Michael Novak, a scholar in residence at the American Enterprise Institute in Washington DC, defended Republican Rep. Paul Ryan from attacks by Georgetown University professors and priests in an address at the Catholic Information Center. The CIC is operated by Opus Dei.
Georgetown University faculty and staff, including Jesuit priest Thomas J. Reese of the Woodstock Theological Center, and Democrat stalwart E.J. Dionne Jr, sent Congressman Ryan, a Catholic, a letter on April 24 which assailed his budget plan. The letter claims that the budget “decimates food programs … radically weakens protections for the elderly and sick” and “gives more tax breaks to the wealthiest few.” The scholars also found that Ryan has been “profoundly misreading Church teaching,” and argued the bill reflected “the values of your favorite philosopher, Ayn Rand, rather than the Gospel of Jesus Christ.” Along with the letter, the signatories sent along a copy of The Compendium of Social Doctrine of the Church, commissioned by Pope John Paul II.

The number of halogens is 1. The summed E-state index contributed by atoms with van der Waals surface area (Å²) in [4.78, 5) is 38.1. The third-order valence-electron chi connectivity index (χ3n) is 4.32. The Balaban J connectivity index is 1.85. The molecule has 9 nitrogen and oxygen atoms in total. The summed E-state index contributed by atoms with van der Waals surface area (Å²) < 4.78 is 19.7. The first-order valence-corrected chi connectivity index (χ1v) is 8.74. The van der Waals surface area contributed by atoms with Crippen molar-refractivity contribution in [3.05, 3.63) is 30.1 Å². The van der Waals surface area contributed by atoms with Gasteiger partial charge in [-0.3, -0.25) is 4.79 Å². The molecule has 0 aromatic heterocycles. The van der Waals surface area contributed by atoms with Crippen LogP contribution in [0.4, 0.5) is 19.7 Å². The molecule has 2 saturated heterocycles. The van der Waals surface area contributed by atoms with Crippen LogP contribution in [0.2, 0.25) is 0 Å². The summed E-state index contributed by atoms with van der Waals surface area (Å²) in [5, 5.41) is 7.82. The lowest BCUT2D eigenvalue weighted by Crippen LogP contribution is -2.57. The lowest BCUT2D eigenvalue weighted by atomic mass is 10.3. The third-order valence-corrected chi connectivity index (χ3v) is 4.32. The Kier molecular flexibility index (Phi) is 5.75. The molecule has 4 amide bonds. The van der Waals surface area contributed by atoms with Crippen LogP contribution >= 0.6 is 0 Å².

Novak, who is a scholar of Catholic teachings, argued that the federal government programs Ryan’s budget limits, which are a part of the “war on poverty,” serves to actually impoverish people. “The poverty problem is not a monetary problem,” he explained, “but a behavioral problem of dependency.” He described welfare as “a honey pot,” which grows addictive. “If you complete high school, if you work 50 weeks a year, and if you get married and stay married … you have a 97 percent chance of not being poor,” Novak said. Novak referred to economist Thomas Sowell’s book Basic Economics, said, “It’s a very inefficient way of curing poverty by building up a large bureaucracy. … You end up feeding the sparrows by feeding the horses … and the horses eat it up.”
“Every poverty program should have a study to judge its impact” before it is enacted, Novak argued. “The Jesuit suggestion” in the Georgetown letter, would encourage Congressman Ryan to “overlook the fact that poverty is increased by the federal government,” Novak said. He also spoke about the importance played by communities in relieving the poor. “It starts with families,” Novak explained, “politics in the family, politics in the neighborhood, politics in the community.” Men and women value the respect of the significant people in their lives, Novak said. “The greatest weapon in the whole world,” he argued, “is the raised eyebrow.” Novak decried the “people with taste, with manners, and with good habits are afraid to insist on them.”
Once a Democrat, Novak said, “I always hoped the Democratic Party would change, but it’s getting worse and worse and worse,” he said.